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“We need to get 30 crore kids on the playground,” says Sanjay Gupta, Star India

Gupta explained how the 2017 Champions Trophy was watched by 42 crore Indians, 2.5 times the number of people who voted for the largest party in the 2014 Lok Sabha elections. He says how motivating kids to play more can take sports in India to greater heights

Sanjay Gupta, Star India

In his theme address at the CII Scorecard 2017 on July 6, Sanjay Gupta, Chairman, CII National Committee on Sports and Managing Director, Star India, explained the current scenario of sports in India and specified a target which the country has to achieve. Sharing anecdotes from his experiences at Star India and otherwise, he gave a ray of hope that 30 crore Indian children could be taken to the playgrounds.

Edited Excerpts from Gupta’s address:

I remember five years ago, when Star India got into the business of sports, the number of conversations just answering the question, why? Everyone used to be tentative around associating with and investing in the business of sports. And understandably so. The traditional wisdom was that this industry has nothing to offer, it will struggle with dilapidated infrastructure, little funding and almost no focus from any stakeholder.

And just look at how far we have come!

Cricket, the mainstay of sport in this country, has actually gone from strength to strength. There are more tournaments and newer players coming in. From IPL, to now local leagues in Tamil Nadu and Karnataka, cricket has become more local than ever. And most importantly, the new young teams, both men and women, have brought a fresh zeal to the game. The viewership of cricket today is at an all-time high. The 2017 Champions Trophy was watched by 42 crore Indians! This is 2.5 times the number of people who voted for the largest party in the 2014 Lok Sabha elections.

Every morning as I step out of my home in Mumbai, I see hundreds of people running. I am sure each one of you experiences the same in Delhi, Bangalore, Hyderabad, Chennai, Kolkata and many large and small cities. Today, I believe there are more than 3,000 organised events, almost 10 events per day where people are running marathons or half-marathons.

I remember when we were trying to kick start the kabaddi league, although this sport already had a strong following in states like Punjab and Haryana, we couldn’t add teams from those states just because they didn’t have a single indoor stadium to host any matches. There were almost no professional trainers, coaches, technical crew, commentators – it seemed like a bottomless pit. And look at where the sport is today. It has become the second biggest sport of the country. But even bigger is the fact that kabaddi players are feted and recognised, and their stories have found their way into every corridor conversation!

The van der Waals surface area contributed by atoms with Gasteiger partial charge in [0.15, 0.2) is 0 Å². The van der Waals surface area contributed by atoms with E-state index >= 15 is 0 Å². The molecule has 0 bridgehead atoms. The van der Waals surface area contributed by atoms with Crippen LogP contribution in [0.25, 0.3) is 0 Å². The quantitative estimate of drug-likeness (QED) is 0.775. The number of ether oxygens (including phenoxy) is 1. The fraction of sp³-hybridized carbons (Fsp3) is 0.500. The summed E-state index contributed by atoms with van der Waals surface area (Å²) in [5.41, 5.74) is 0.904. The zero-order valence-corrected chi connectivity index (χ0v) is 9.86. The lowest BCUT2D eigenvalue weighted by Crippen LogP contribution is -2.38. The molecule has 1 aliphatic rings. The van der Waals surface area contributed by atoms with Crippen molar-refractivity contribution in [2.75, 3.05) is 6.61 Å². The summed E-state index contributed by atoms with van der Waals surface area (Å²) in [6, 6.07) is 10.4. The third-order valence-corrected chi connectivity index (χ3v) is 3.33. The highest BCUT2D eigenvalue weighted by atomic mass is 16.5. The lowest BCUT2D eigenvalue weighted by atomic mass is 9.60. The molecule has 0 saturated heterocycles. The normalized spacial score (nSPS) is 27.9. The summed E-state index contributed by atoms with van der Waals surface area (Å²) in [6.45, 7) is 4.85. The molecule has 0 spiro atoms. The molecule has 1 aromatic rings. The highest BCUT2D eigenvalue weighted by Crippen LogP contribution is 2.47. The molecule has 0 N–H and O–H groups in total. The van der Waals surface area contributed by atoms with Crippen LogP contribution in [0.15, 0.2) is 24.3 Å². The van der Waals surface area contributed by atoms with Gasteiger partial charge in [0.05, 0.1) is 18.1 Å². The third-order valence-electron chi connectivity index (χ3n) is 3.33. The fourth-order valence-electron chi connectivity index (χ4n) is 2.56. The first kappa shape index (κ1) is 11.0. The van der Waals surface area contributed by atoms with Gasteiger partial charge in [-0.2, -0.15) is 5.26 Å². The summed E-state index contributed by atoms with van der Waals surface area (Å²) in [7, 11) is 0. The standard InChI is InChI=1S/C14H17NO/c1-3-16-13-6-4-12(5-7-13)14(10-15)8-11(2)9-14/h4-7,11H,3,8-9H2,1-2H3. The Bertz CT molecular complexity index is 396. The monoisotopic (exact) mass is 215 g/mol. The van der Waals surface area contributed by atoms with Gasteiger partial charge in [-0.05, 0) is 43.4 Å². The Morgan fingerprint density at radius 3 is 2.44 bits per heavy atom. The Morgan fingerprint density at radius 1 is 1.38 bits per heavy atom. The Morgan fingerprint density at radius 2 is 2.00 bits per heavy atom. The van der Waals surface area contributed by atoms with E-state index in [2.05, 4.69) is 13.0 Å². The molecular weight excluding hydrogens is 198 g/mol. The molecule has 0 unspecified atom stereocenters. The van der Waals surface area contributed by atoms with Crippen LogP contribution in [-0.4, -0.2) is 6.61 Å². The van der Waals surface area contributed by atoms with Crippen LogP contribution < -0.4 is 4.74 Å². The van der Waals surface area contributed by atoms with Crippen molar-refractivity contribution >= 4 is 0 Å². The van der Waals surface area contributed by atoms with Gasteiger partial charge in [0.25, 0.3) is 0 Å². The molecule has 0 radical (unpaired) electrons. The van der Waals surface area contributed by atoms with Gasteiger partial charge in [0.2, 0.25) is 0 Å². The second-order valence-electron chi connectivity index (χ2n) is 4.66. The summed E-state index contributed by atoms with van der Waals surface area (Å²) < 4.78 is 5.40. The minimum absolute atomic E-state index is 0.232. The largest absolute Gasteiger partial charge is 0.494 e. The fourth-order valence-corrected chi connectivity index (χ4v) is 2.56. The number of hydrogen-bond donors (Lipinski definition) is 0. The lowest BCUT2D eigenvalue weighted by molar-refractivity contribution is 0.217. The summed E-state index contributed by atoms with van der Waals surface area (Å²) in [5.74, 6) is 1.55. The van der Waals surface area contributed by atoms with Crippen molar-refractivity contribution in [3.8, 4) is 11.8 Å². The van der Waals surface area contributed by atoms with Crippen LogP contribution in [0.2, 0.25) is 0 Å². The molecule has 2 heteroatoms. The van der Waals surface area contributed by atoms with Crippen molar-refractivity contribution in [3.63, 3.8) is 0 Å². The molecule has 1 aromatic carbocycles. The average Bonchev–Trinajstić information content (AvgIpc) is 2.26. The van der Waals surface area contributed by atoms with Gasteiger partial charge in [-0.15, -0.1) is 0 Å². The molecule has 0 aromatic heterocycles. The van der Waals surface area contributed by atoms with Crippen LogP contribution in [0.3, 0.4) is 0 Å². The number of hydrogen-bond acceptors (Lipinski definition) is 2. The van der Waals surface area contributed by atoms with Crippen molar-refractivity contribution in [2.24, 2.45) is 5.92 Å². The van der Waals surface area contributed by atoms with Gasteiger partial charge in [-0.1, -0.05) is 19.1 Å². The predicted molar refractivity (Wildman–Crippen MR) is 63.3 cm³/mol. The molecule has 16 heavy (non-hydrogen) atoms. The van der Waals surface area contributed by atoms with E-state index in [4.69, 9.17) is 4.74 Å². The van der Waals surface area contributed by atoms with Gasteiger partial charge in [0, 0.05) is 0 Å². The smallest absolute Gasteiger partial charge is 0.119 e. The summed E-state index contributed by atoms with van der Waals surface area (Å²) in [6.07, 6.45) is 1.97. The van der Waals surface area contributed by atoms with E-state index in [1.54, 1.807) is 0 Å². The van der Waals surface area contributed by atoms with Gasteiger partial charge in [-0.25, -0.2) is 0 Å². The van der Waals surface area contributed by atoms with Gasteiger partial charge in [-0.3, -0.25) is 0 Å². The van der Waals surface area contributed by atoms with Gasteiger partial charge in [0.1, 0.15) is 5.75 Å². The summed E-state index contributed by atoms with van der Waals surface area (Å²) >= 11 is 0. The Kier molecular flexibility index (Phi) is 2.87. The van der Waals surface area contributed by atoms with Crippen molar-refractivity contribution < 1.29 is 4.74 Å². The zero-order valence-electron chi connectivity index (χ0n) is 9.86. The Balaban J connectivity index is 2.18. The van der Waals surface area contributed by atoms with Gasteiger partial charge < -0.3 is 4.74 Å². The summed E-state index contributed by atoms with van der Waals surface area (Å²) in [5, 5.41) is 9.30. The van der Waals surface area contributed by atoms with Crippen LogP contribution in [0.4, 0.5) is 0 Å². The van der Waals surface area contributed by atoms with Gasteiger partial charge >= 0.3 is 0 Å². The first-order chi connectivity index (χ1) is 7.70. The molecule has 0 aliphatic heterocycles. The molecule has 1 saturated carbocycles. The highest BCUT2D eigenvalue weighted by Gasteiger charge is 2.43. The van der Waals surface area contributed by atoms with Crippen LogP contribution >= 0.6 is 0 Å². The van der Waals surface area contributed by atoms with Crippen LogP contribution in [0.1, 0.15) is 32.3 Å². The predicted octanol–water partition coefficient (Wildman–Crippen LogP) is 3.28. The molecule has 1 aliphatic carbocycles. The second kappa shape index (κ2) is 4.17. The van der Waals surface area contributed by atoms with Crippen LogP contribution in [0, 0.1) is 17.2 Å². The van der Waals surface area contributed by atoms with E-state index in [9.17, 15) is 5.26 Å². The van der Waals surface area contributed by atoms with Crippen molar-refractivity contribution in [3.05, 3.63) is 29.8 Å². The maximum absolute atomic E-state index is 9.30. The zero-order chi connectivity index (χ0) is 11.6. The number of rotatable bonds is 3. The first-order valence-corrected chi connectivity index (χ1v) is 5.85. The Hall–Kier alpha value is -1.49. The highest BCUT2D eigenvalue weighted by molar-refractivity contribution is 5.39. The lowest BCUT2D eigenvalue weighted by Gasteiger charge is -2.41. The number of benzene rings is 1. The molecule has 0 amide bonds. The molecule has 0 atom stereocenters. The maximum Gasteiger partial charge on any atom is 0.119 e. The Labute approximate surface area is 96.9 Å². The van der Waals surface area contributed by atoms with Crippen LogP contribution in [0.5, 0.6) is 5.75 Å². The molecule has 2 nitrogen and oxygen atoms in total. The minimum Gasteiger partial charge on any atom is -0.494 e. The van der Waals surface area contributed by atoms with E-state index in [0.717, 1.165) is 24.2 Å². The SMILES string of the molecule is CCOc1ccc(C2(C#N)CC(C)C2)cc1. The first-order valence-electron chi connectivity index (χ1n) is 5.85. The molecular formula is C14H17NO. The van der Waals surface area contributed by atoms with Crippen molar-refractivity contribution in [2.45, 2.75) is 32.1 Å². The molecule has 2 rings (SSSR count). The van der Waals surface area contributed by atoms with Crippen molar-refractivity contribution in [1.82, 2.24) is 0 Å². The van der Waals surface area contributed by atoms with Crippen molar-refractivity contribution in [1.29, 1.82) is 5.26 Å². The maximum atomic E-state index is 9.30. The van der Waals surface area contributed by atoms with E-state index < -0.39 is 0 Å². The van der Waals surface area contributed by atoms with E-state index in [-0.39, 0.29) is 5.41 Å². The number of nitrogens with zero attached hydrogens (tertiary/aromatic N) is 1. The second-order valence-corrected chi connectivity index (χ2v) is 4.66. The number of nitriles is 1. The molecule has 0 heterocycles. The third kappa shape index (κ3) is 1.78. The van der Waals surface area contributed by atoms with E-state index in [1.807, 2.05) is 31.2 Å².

Today, I am proud to say that our partner Vivo is putting in mega multi-million dollars on kabaddi for the next five years. This deal is the second largest sports sponsorship in the country after IPL.

This is the logic-defying leap that sport has taken – despite no change in our infrastructure, or public funds. What we see today is the power of young, enterprising India giving sports a new lease of life.

So does this mean this is it, our jobs are done?

Absolutely not! Let whatever I have said not hide the reality of the challenges we continue to face. Despite this glitz and glamour of viewership and money, the reality remains that sports as an industry is just at a $2.5 bn size today. Whereas in a country like US, this sector is over $80bn! We have all been celebrating the leagues that have come up, but again US has more than 30,000 league games happening in a year and we aren’t even at a 1/50th of that number.

Why does such a gap exist? What trick are we missing here? Are the reasons the same, oft-repeated issues of infrastructure, training, coaches or funds?

The real problem isn’t there. We have reached the size of $2.5bn just on the back of just about 10 per cent of young kids playing and participating in sports. Our youth has shown us across sectors that they have the power to compete with the best in the world. The field of IT is a great example. This opportunity in IT came through because of millions of our young kids experiencing maths and science in their early years, and many of them going on to pursue engineering as a profession. In a recent survey done across the country, we found that kids in India on an average play 20 to 30 minutes in a week. This means that they spend 3 to 5 minutes in a day playing sport. Compare this to kids of the same age in more developed markets like US and Europe who play roughly an hour a day. Herein lies the problem.

Is it that kids in India are physiologically so different that they don’t have a desire to play? Of course not! What is coming in their way is our mindset – of parents, schools and of businesses.

The narrative in our society, parents and communities has always been that academic study is the only pathway to success and play is a waste of time. Sports is equally important and needs to accompany and complement formal education to power success.

Sports has the power to inspire, to unite, to teach us things the way nothing else possibly can. This is the power we need to unleash. For that, we need to get 30 crore kids to play for at least an hour every day!

This isn’t even on anyone’s radar today – not the media, the federations, the policy makers or society at large. There is an initiative being run by the sports committee of CII where they are working with a group of 1000 schools, to redefine the perception of parents and school administration toward sports. But we can’t expect such initiatives alone to move mountains. Such a mammoth shift in mindset and behaviour requires a movement.

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